We’re nearing the end of our strawberry harvest for the year. It’s been a extra-fine year for these beauties!
A delightful, willowy perennial, Linaria purpurea has the unfortunate common name of toadflax. Its erect flowers are light pink to mauve and resemble tiny snapdragons with obvious spurs as they gradually flower from base to tip. One of the varieties in these gardens may well be ‘Canon Went’.
The slender growth habit of linaria means they fit well into tight spots and add delicate height when mixed with other plants.
Rarely do they get above three feet tall, but one specimen along our driveway reaches to five feet in height.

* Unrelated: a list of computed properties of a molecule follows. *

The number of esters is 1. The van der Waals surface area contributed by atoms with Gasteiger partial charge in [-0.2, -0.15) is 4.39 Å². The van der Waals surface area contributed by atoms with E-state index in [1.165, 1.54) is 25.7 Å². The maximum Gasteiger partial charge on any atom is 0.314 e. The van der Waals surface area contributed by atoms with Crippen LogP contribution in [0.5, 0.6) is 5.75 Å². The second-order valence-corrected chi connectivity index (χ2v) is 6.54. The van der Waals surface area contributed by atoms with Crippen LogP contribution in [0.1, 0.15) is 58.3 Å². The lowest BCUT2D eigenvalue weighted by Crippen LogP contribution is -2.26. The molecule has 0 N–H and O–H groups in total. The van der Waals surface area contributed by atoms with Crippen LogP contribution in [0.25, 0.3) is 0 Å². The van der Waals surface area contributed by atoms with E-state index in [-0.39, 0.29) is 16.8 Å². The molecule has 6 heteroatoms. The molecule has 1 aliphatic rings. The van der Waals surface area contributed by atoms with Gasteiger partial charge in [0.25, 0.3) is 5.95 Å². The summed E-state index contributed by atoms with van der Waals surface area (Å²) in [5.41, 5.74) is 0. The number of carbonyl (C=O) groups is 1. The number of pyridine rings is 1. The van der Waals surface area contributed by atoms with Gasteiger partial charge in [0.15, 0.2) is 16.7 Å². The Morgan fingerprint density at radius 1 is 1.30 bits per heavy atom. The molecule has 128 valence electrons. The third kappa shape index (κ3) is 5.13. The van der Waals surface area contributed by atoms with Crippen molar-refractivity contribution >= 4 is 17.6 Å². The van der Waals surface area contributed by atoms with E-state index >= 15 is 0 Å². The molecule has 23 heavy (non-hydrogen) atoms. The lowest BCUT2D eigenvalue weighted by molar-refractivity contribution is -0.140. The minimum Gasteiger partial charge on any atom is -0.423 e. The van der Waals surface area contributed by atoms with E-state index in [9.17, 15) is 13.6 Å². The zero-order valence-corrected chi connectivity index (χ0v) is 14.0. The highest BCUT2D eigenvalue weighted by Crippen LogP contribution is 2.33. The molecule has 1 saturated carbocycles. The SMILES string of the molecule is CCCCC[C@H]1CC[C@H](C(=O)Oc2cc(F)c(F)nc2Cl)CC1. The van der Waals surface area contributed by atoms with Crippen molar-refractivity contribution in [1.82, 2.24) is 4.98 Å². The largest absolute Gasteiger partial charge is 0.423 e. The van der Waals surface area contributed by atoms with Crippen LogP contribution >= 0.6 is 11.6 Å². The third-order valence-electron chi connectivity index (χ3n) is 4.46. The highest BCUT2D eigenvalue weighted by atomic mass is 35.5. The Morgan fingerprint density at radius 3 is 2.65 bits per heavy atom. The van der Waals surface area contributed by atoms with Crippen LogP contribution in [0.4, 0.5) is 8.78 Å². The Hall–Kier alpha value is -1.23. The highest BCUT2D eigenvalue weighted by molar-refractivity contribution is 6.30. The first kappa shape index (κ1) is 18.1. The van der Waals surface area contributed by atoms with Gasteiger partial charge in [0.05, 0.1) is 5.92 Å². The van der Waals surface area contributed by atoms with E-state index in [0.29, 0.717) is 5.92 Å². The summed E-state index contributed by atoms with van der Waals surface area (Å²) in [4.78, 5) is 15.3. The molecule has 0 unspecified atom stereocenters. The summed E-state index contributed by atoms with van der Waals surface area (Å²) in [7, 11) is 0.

The Linaria genus includes 125 species — annuals, biennials and perennials — although the majority of species are annuals. At Coppertop they have returned a second year, revealing themselves to be Linaria purpurea, a perennial type of toadflax. For me, they take the place of warmth-loving angelonia, which don’t thrive here. They have a tendency to spread easily from self-seeding, but they also pull out easily due to shallow roots.
The name toadflax has a couple of plausible explanations. One is that the foliage of certain varieties resembles flax and the tiny flowers, tiny toads. The other is that toads are known to hide away beneath linaria in the cool shade created by its tall spires.